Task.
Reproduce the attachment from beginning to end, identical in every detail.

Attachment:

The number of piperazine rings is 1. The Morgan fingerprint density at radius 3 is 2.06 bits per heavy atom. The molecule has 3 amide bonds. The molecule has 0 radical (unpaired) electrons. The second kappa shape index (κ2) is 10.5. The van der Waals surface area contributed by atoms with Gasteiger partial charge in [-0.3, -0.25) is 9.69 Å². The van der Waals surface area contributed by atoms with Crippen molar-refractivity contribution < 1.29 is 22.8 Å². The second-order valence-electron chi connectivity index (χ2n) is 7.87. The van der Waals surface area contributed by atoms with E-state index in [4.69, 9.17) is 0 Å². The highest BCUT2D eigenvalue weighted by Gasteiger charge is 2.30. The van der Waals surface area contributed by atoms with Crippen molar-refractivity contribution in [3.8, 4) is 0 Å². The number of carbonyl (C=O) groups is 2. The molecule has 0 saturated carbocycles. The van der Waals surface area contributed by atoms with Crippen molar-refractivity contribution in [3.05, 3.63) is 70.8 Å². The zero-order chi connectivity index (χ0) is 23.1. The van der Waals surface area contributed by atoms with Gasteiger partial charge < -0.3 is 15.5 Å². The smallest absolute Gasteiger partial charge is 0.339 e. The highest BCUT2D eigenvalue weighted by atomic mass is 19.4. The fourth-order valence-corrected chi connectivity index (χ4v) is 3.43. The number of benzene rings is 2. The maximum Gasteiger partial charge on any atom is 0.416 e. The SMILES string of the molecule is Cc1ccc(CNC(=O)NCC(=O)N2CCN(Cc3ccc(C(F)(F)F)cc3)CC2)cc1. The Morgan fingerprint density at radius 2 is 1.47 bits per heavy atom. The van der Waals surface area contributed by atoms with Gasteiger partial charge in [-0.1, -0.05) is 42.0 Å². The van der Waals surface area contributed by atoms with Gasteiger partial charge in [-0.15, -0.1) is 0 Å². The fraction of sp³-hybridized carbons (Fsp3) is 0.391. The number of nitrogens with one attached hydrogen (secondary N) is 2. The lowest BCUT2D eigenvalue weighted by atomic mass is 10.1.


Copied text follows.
The number of piperazine rings is 1. The Morgan fingerprint density at radius 3 is 2.06 bits per heavy atom. The molecule has 3 amide bonds. The molecule has 0 radical (unpaired) electrons. The second kappa shape index (κ2) is 10.5. The van der Waals surface area contributed by atoms with Gasteiger partial charge in [-0.3, -0.25) is 9.69 Å². The van der Waals surface area contributed by atoms with Crippen molar-refractivity contribution < 1.29 is 22.8 Å². The second-order valence-electron chi connectivity index (χ2n) is 7.87. The van der Waals surface area contributed by atoms with E-state index in [4.69, 9.17) is 0 Å². The highest BCUT2D eigenvalue weighted by Gasteiger charge is 2.30. The van der Waals surface area contributed by atoms with Crippen molar-refractivity contribution in [3.8, 4) is 0 Å². The number of carbonyl (C=O) groups is 2. The molecule has 0 saturated carbocycles. The van der Waals surface area contributed by atoms with Crippen molar-refractivity contribution in [3.05, 3.63) is 70.8 Å². The zero-order chi connectivity index (χ0) is 23.1. The van der Waals surface area contributed by atoms with Gasteiger partial charge < -0.3 is 15.5 Å². The smallest absolute Gasteiger partial charge is 0.339 e. The highest BCUT2D eigenvalue weighted by atomic mass is 19.4. The fourth-order valence-corrected chi connectivity index (χ4v) is 3.43. The number of benzene rings is 2. The maximum Gasteiger partial charge on any atom is 0.416 e. The SMILES string of the molecule is Cc1ccc(CNC(=O)NCC(=O)N2CCN(Cc3ccc(C(F)(F)F)cc3)CC2)cc1. The Morgan fingerprint density at radius 2 is 1.47 bits per heavy atom. The van der Waals surface area contributed by atoms with Gasteiger partial charge in [-0.1, -0.05) is 42.0 Å². The van der Waals surface area contributed by atoms with Gasteiger partial charge in [-0.15, -0.1) is 0 Å². The fraction of sp³-hybridized carbons (Fsp3) is 0.391. The number of nitrogens with one attached hydrogen (secondary N) is 2. The lowest BCUT2D eigenvalue weighted by atomic mass is 10.1.